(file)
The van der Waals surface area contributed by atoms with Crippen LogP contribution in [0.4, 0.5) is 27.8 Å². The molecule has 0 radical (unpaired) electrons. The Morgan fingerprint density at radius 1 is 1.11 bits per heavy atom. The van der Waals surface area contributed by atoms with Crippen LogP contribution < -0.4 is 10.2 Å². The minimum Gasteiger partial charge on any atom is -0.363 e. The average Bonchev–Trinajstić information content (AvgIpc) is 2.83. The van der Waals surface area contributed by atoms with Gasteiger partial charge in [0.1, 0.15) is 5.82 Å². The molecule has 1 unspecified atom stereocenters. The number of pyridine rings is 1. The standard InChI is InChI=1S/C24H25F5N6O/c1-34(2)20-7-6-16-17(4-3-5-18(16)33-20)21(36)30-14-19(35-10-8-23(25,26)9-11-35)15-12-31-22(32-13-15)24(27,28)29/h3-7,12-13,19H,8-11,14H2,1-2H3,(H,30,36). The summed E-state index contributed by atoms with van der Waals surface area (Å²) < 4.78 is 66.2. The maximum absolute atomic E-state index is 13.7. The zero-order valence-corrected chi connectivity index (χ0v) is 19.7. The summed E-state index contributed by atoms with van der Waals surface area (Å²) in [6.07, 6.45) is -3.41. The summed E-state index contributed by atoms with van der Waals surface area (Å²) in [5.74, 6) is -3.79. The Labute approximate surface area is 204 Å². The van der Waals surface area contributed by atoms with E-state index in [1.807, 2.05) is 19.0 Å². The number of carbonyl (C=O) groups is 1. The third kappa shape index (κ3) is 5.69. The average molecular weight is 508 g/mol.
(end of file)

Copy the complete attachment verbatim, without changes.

The van der Waals surface area contributed by atoms with Crippen LogP contribution in [0.4, 0.5) is 27.8 Å². The molecule has 0 radical (unpaired) electrons. The Morgan fingerprint density at radius 1 is 1.11 bits per heavy atom. The van der Waals surface area contributed by atoms with Crippen LogP contribution < -0.4 is 10.2 Å². The minimum Gasteiger partial charge on any atom is -0.363 e. The average Bonchev–Trinajstić information content (AvgIpc) is 2.83. The van der Waals surface area contributed by atoms with Gasteiger partial charge in [0.1, 0.15) is 5.82 Å². The molecule has 1 unspecified atom stereocenters. The number of pyridine rings is 1. The standard InChI is InChI=1S/C24H25F5N6O/c1-34(2)20-7-6-16-17(4-3-5-18(16)33-20)21(36)30-14-19(35-10-8-23(25,26)9-11-35)15-12-31-22(32-13-15)24(27,28)29/h3-7,12-13,19H,8-11,14H2,1-2H3,(H,30,36). The summed E-state index contributed by atoms with van der Waals surface area (Å²) < 4.78 is 66.2. The maximum absolute atomic E-state index is 13.7. The zero-order valence-corrected chi connectivity index (χ0v) is 19.7. The summed E-state index contributed by atoms with van der Waals surface area (Å²) in [6.07, 6.45) is -3.41. The summed E-state index contributed by atoms with van der Waals surface area (Å²) in [5.74, 6) is -3.79. The Labute approximate surface area is 204 Å². The van der Waals surface area contributed by atoms with E-state index in [1.807, 2.05) is 19.0 Å². The number of carbonyl (C=O) groups is 1. The third kappa shape index (κ3) is 5.69. The average molecular weight is 508 g/mol.